SF bans travel to South Dakota
by Matthew S. Bajko
San Francisco this week banned its employees from using taxpayer money to travel to South Dakota now that lawmakers in the Mount Rushmore State have become the first to enact anti-LGBT legislation in 2017.
Last Friday, March 10, South Dakota Governor Dennis Daugaard signed into law Senate Bill 149, which legally protects faith-based adoption and foster care organizations that refuse, based on their religious beliefs, to place children in LGBT households. A broad coalition of national adoption advocates and LGBT rights groups had opposed the bill, noting that same-sex couples are six times as likely to become foster parents than different-sex couples.
Now South Dakota could also become the fifth state on the travel ban list maintained by California officials due to passage of the law.
At the start of the year, California named a quartet of states – Mississippi, North Carolina, Tennessee, and Kansas – to its list banning state officials from using taxpayer money to travel to those states due to their having enacted legislation that discriminates against LGBT people since June 26, 2015.
The law, which went into effect January 1, also applies to the University of California and California State systems and has impacted sports teams' schedules and student participation at conferences in the banned states.
In February, San Francisco officials announced the city would follow the state's lead and banned city and county employees from using municipal funds to travel to the four states on California's list. The city's law, however, goes further than the state's and also bans San Francisco city departments from contracting with businesses headquartered in the states on the travel ban list.
Following Daugaard's decision, the Bay Area Reporter last week asked both the office of California Attorney General Xavier Becerra and San Francisco City Administrator Naomi Kelly if they were reviewing whether to ban taxpayer-funded travel to South Dakota.
On Monday, San Francisco officials said they were reviewing the law to determine if South Dakota should be added to their list. A day later they had decided that it qualified.
"After review of the South Dakota bill the City and County of San Francisco is adding them to the list. We are currently in the process of adding the information to the Office of Contract Administrations site and bidding information," Jack Gallagher, a policy aide in the city administrator's office, wrote in an emailed reply to the B.A.R.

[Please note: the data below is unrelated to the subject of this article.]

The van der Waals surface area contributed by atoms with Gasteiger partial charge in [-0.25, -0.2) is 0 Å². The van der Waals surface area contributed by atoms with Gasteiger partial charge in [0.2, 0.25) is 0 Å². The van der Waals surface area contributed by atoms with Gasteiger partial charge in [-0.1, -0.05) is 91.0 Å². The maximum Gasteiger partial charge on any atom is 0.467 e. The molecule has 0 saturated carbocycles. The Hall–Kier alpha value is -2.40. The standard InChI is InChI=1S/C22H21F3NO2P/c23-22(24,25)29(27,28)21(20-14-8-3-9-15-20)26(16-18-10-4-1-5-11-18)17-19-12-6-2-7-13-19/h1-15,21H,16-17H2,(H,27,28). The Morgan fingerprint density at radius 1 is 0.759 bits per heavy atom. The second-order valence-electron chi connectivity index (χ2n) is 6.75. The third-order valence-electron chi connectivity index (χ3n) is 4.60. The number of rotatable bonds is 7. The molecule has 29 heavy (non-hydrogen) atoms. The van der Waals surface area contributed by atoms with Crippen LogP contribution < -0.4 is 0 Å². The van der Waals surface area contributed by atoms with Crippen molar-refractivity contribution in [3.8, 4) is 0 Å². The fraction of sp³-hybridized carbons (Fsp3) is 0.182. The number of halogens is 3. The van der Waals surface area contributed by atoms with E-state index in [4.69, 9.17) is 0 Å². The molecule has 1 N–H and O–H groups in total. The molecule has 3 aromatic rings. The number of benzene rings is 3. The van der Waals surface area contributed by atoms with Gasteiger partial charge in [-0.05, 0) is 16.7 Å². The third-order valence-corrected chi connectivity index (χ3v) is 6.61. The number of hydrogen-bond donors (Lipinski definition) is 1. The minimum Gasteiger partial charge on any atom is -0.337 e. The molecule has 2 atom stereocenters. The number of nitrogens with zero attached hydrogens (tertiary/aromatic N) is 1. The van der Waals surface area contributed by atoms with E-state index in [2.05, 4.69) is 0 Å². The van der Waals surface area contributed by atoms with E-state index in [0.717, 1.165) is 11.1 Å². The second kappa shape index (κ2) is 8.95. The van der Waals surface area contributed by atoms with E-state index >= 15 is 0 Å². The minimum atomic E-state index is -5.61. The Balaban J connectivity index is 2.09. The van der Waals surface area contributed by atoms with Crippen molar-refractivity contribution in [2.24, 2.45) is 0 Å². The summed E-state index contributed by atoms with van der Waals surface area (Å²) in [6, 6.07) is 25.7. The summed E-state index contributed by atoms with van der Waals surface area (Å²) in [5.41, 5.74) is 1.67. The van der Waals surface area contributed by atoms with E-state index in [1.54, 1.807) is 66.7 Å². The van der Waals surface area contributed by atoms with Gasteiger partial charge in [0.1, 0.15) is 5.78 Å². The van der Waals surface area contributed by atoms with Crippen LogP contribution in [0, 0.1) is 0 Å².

As for the attorney general's press office, it had yet to respond to the B.A.R.'s inquiry by press time Wednesday. But sources in Sacramento said Becerra's office is looking into if it should add South Dakota to its travel ban list.
It is unclear how long the review will take. The website for the state travel ban – https://oag.ca.gov/ab1887 – had not been updated as of Wednesday morning.
In an emailed response to questions, gay state Assemblyman Evan Low (D-Campbell), who authored the legislation creating California's travel ban, told the B.A.R. that he was "disturbed and disappointed" by the actions of South Dakota lawmakers. He indicated that the state should now be placed on the travel ban list.
"In California, we are dedicated to safeguarding the civil rights of all residents. And with last year's passage of Assembly Bill 1887, we took an important step to ensuring our state funds do not benefit discrimination against LGBT people," wrote Low. "AB 1887 serves two important purposes: to ensure employees are not required to travel to discriminatory states as part of their employment, and to prevent our public funds from benefiting states that pass anti-LGBT laws."
He added that, "As the world's sixth largest economy, California is ready and able to use its economic power to hold discriminatory states accountable for their hateful policies."
Statewide LGBT advocacy group Equality California, which backed Low's bill, declined to comment when asked by the B.A.R. this week if it was calling on the AG's office to now add South Dakota to the travel ban list.
Kelsey Pritchard, a spokeswoman for South Dakota's governor, did not respond by press time Wednesday to the B.A.R.'s questions about the state being placed on the travel ban lists.
Tennessee's state Senate passed a resolution Monday condemning California's travel ban policy and urging other states not to engage in "economic warfare" by adopting similar policies. It plans to send the resolution to members of every legislative body in the country as well as to organizers of several major state government conferences.
South Dakota could also find itself on the travel ban list maintained by Santa Clara County, which in June 2015 became the first municipal government to adopt a travel restriction to states with anti-LGBT laws. As of December, Santa Clara County had banned taxpayer-funded travel to North Carolina, Arkansas, Mississippi, and Tennessee.
Asked Monday if Santa Clara County officials would be adding South Dakota to the travel ban list, gay deputy county executive David Campos told the B.A.R. "I'm not sure."
Noting it was his first day on the job, Campos, a former San Francisco supervisor, added, "but LGBTQ issues are a top priority here."
He said the county is "proudly at the forefront and will fight any effort to target the LGBTQ community."
Both the state and local travel bans exempt trips necessary for law enforcement reasons, those needed to meet prior contractual obligations, or for the protection of public health or welfare.